Mooks / Live-Action TV

  • The Batman Rogues Gallery (in the Adam West series, at least) employed mooks. A particularly nicely named group were the Penguin's Grand Order of Occidental Nighthawks (GOONs).
    • Some villains in the 1990s animated series followed suit, most memorably Mr. Freeze's thugs who wore heavy, hooded fur coats. Since their employer produced pure cold, this may have been less about adhering to a theme, and more about staving off frostbite.
      • Joker started off with a few minions of his own, but between his financial troubles and his reputation as a Bad Boss, it was eventually down to just him and Harley.
      • Bad as he was, he had one recurring henchman in the comics before Harley: Southpaw, his left-hand man. He also had Mo, Lar, and Cur in Batman: The Animated Series.
  • Usually in Doctor Who, villains like the Daleks and Cybermen have a commander, such as the Dalek Emperor and Davros for the Daleks, and the Cyber-Leader or Cyber-Controller for the Cybermen, or even The Master for both, who's in charge, and the rest usually fufill the role of mooks.
    • Averted in the episode "Dalek", where there's only one of the titular enemy, and who's given a personality before it dies.
  • Super Sentai and Power Rangers. Suited guys with metal masks will usually come along with the Monster of the Week to dance around in the background while the Power Rangers pick them off. The first time a different kind of these guys are fought, the rangers will have to morph up in order to take them down, but after the first battle which has the rangers figuring out how to defeat them, they can thereafter be fought and taken down without morphing at all. Each villain had a different variety; let's just list the Power Rangers ones: Rita and Zedd used Putty Patrollers, which became Tenga Warriors in Season 3; The Machine Empire used Cogs...If you care... 
    • Starting with Power Rangers S.P.D., there is sometimes a multi-layer cannon fodder system where you've got your generic mooks, your rarer but tougher mooks, and even an Elite Mook that's as good as or even tougher than the Monster of the Week. However, expect the higher levels to stop being so tough very soon after they appear.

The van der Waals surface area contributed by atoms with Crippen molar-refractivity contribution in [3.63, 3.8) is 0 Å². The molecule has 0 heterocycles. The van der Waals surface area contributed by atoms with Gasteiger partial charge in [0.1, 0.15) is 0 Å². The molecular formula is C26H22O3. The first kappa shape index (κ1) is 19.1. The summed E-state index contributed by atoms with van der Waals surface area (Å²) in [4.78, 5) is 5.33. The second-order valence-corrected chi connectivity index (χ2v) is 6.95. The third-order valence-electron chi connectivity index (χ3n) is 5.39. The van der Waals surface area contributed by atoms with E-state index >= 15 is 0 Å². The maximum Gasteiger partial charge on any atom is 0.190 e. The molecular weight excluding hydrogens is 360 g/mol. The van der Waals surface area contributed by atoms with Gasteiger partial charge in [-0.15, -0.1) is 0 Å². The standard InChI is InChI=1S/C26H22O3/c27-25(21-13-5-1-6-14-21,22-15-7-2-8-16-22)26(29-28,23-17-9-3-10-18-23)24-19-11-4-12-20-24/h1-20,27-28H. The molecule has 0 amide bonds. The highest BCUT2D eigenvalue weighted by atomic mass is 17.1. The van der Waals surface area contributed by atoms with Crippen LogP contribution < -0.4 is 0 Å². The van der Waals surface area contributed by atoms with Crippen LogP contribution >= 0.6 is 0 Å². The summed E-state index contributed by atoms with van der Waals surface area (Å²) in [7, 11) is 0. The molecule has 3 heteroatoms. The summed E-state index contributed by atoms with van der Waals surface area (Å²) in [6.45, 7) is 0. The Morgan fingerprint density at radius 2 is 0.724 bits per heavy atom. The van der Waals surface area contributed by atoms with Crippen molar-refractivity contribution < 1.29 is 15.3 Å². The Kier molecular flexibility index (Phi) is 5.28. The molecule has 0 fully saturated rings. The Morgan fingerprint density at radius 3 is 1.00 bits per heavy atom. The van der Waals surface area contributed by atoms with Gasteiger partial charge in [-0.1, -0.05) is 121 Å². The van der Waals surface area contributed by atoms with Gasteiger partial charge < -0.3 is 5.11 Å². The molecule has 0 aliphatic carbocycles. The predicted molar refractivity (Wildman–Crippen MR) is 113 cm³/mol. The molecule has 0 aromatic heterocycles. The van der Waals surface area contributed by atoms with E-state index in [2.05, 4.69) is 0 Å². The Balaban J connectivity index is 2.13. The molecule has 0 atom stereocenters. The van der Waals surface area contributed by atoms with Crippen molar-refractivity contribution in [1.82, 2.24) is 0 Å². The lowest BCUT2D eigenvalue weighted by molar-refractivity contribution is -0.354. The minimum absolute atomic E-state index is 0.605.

• The Putties had lots of personality too. Seriously, Jason even encountered a particularly smart one that could drive.
    • Many Tokusatsu shows such feature henchmen for the heroes to fight.
    • Samurai Sentai Shinkenger even has Mooks on the side of good with the Kuroko (stagehands. It Makes Sense in Context.)
    • The password for a computer program made by Power Rangers Zeo Blue Ranger Rocky was "mook." This password would be visibly typed in by a Machine Empire Mecha-Mook called a Cog in order to steal the software and create the monster Silo.
    • The whole concept of Mooks being easy for the heroes to defeat was even lampshaded in one episode by King Mondo, where he complained, "What's the point of building more Cogs when the Rangers are just going to reduce them to scrap metal?!" (This led to a henchman getting an idea which was sort of a new approach, but it still didn't work in the end.)
    • The Mooks do get glory at times, though; the finale episodes of Turbo, Lost Galaxy, Lightspeed Rescue, and Time Force all featured armies of Mooks storming the rangers' home bases, and ultimately destroying them.
    • And their usefulness is lampshaded in one episode of Operation Overdrive; one of the Big Bads, Kamdor, notes that while he can create monsters, Flurious and Moltor both have armies of foot soldiers. And it's proven earlier in the episode that numbers make a big difference; if the Rangers hadn't shown up, he and his Dragon Miratrix would have likely been defeated. Kamdor subsequently brainwashes a group of stuntmen playing ninjas to fight for himself, but while they help, the spell only lasts for that one episode.
  • Kamen Rider has them less often, but a handful of KR series do. They'll often have design homages to the first batch, the Shocker Soldiers in the original series.
    • Kamen Rider Dragon Knight takes a one-shot monster from Kamen Rider Ryuki and mass-produces it.note  One of the Kamen Rider Den-O movies, made after KRDK's end, then uses them! Yes, it's okay if your head hurts now. The movie was a Decade crossover, so it could be all Decade's fault (in other words, maybe they're really from Ryuki World or even an unseen Dragon Knight World.)